Merced Police: Some Injured Animals Killed At Shooting Range - KMPH FOX 26 | Central San Joaquin Valley News Source

Merced Police: Some Injured Animals Killed At Shooting Range

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MERCED, Calif. (KMPH) -

In California, it is legal for police officers to shoot and kill injured cats and dogs in the streets.

However, many living in Merced say they are outraged over police officers taking injured animals to the shooting range to be killed with a bullet instead of a needle.

Pet owner, Jessica Hamilton says, "Every animal regardless if it's injured, sick or hurt deserves the right to live. There is somebody out there, somebody willing to help them."

Merced Police Lt. Bimley West says, "Yes the severely injured we have to euthanize. The reason for it is because the animal is severely injured. Severely injured is defined as crush heads, broken backs, barely breathing."

Lt. West says officers use "common sense" and get approval from their supervisor before shooting any animal at the range.

He says according to California law, any peace officer can "humanely destroy any stray or abandoned animal" if it is too severely injured to move or where a veterinarian is not available.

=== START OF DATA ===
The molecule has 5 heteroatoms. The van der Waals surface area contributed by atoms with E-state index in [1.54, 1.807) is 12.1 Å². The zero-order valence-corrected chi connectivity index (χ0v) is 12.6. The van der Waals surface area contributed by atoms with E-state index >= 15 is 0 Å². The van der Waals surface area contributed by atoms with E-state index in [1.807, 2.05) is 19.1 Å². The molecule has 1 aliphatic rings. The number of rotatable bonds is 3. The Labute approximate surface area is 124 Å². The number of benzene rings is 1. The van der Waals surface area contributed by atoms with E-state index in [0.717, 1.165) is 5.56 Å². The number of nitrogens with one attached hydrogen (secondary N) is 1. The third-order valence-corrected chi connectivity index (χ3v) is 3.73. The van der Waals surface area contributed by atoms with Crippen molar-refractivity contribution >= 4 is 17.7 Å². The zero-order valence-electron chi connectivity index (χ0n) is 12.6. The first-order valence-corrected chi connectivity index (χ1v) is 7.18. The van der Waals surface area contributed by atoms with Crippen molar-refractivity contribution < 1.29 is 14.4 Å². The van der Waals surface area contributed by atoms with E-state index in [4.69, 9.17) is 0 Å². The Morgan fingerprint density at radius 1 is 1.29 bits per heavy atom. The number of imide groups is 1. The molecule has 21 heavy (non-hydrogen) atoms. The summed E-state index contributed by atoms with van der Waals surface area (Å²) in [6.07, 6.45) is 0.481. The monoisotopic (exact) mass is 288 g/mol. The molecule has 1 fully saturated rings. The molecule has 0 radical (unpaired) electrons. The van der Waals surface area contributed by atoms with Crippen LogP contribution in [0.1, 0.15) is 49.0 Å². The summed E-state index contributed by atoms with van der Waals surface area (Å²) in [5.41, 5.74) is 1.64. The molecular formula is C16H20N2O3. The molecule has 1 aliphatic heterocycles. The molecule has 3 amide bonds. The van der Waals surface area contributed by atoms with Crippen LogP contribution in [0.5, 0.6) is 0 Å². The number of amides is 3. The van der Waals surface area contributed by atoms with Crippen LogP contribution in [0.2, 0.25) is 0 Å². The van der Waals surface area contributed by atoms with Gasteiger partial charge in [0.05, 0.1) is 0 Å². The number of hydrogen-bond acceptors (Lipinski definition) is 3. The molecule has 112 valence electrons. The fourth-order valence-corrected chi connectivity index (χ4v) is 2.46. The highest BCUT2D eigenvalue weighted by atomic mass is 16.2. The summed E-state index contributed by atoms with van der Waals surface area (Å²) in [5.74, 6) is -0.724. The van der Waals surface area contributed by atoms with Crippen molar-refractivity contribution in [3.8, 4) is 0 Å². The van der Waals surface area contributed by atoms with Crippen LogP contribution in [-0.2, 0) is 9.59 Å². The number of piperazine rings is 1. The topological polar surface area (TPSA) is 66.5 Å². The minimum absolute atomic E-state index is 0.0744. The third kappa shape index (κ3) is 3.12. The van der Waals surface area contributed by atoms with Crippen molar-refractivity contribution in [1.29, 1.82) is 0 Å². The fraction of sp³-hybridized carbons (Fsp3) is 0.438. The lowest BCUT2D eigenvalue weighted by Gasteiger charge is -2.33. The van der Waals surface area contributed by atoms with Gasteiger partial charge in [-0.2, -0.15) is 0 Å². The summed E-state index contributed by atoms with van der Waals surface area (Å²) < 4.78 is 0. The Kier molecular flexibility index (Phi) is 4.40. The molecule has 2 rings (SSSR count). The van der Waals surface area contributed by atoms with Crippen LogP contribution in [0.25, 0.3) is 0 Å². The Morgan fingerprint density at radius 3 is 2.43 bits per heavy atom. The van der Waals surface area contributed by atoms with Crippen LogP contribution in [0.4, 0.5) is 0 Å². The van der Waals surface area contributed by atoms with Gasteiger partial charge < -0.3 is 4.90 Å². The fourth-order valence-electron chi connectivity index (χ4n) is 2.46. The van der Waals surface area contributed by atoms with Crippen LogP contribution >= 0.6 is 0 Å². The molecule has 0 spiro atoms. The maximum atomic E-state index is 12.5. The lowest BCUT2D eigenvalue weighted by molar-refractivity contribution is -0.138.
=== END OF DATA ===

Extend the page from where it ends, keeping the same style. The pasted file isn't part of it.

Lt. West says the city has only one animal control officer certified to euthanize an animal by a needle.

He says, "This is one of the things part of the job that our officers don't like, but we have to do it."

Lt. West adds each time a stray dog from the city is placed in the Merced County facility, the department pays nearly $100.00.

He says in 2012, the Merced Police Department paid nearly $86,000 to the Merced County Animal Control.

The amount covered housing, disposal, euthanasia and other fees for the animals.

However, the city only took in $26,000 in revenue for animal licensing fees.

Lt. West says the remaining, $60,000 must come from somewhere.

He says it comes out of Merced's General Fund.

Lt. West says, "Whether our citizens pay or not we as the city of Merced still have to fulfill our obligations, and for that reason the bill was paid."

However, animal-rights advocates say the city of Merced should not look for ways to save money by sacrificing animals.

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